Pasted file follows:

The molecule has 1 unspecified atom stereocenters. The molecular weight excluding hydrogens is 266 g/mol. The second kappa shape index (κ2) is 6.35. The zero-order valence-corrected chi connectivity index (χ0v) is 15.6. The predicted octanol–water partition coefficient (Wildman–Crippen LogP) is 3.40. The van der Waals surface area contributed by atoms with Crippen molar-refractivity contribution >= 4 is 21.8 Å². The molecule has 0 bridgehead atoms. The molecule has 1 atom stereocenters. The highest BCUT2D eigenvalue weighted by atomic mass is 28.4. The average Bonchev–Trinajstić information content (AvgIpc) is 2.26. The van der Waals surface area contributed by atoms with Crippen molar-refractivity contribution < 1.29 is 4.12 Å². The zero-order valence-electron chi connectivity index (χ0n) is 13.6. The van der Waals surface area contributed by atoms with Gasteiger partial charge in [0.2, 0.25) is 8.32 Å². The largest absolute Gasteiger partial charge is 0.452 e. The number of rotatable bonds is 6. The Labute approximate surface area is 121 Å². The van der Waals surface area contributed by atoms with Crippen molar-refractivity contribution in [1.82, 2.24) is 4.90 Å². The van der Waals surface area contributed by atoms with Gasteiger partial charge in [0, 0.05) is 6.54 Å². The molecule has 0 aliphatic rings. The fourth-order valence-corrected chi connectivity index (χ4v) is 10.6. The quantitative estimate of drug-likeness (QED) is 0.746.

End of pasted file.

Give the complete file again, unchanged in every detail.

The molecule has 1 unspecified atom stereocenters. The molecular weight excluding hydrogens is 266 g/mol. The second kappa shape index (κ2) is 6.35. The zero-order valence-corrected chi connectivity index (χ0v) is 15.6. The predicted octanol–water partition coefficient (Wildman–Crippen LogP) is 3.40. The van der Waals surface area contributed by atoms with Crippen molar-refractivity contribution >= 4 is 21.8 Å². The molecule has 0 bridgehead atoms. The molecule has 1 atom stereocenters. The highest BCUT2D eigenvalue weighted by atomic mass is 28.4. The average Bonchev–Trinajstić information content (AvgIpc) is 2.26. The van der Waals surface area contributed by atoms with Crippen molar-refractivity contribution < 1.29 is 4.12 Å². The zero-order valence-electron chi connectivity index (χ0n) is 13.6. The van der Waals surface area contributed by atoms with Gasteiger partial charge in [0.2, 0.25) is 8.32 Å². The largest absolute Gasteiger partial charge is 0.452 e. The number of rotatable bonds is 6. The Labute approximate surface area is 121 Å². The van der Waals surface area contributed by atoms with Crippen molar-refractivity contribution in [1.82, 2.24) is 4.90 Å². The van der Waals surface area contributed by atoms with Gasteiger partial charge in [0, 0.05) is 6.54 Å². The molecule has 0 aliphatic rings. The fourth-order valence-corrected chi connectivity index (χ4v) is 10.6. The quantitative estimate of drug-likeness (QED) is 0.746.